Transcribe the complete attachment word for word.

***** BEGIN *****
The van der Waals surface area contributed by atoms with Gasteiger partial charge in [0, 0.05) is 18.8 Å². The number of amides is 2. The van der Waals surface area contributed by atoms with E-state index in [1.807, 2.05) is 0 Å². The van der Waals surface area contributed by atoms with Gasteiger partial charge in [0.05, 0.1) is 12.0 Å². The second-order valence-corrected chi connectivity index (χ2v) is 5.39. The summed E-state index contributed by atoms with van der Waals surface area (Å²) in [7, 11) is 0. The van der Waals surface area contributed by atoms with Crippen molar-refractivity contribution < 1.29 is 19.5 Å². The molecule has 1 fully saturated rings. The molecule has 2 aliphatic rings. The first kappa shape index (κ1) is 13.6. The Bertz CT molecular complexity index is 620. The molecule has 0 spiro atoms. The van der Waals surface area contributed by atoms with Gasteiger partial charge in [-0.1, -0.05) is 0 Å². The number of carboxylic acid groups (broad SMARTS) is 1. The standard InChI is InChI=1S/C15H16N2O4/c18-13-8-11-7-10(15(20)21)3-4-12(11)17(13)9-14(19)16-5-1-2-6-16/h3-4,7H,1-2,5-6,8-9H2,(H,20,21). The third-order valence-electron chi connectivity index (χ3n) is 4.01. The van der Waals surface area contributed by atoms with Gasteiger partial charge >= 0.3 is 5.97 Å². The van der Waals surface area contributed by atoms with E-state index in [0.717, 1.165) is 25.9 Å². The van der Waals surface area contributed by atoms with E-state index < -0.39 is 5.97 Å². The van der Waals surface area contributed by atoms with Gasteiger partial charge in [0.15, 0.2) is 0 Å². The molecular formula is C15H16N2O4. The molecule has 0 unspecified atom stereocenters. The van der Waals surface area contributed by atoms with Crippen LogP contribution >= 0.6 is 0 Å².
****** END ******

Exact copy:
The van der Waals surface area contributed by atoms with Gasteiger partial charge in [0, 0.05) is 18.8 Å². The number of amides is 2. The van der Waals surface area contributed by atoms with E-state index in [1.807, 2.05) is 0 Å². The van der Waals surface area contributed by atoms with Gasteiger partial charge in [0.05, 0.1) is 12.0 Å². The second-order valence-corrected chi connectivity index (χ2v) is 5.39. The summed E-state index contributed by atoms with van der Waals surface area (Å²) in [7, 11) is 0. The van der Waals surface area contributed by atoms with Crippen molar-refractivity contribution < 1.29 is 19.5 Å². The molecule has 1 fully saturated rings. The molecule has 2 aliphatic rings. The first kappa shape index (κ1) is 13.6. The Bertz CT molecular complexity index is 620. The molecule has 0 spiro atoms. The van der Waals surface area contributed by atoms with Gasteiger partial charge in [-0.1, -0.05) is 0 Å². The number of carboxylic acid groups (broad SMARTS) is 1. The standard InChI is InChI=1S/C15H16N2O4/c18-13-8-11-7-10(15(20)21)3-4-12(11)17(13)9-14(19)16-5-1-2-6-16/h3-4,7H,1-2,5-6,8-9H2,(H,20,21). The third-order valence-electron chi connectivity index (χ3n) is 4.01. The van der Waals surface area contributed by atoms with Gasteiger partial charge >= 0.3 is 5.97 Å². The van der Waals surface area contributed by atoms with E-state index in [0.717, 1.165) is 25.9 Å². The van der Waals surface area contributed by atoms with E-state index < -0.39 is 5.97 Å². The van der Waals surface area contributed by atoms with Gasteiger partial charge in [0.15, 0.2) is 0 Å². The molecular formula is C15H16N2O4. The molecule has 0 unspecified atom stereocenters. The van der Waals surface area contributed by atoms with Crippen LogP contribution >= 0.6 is 0 Å².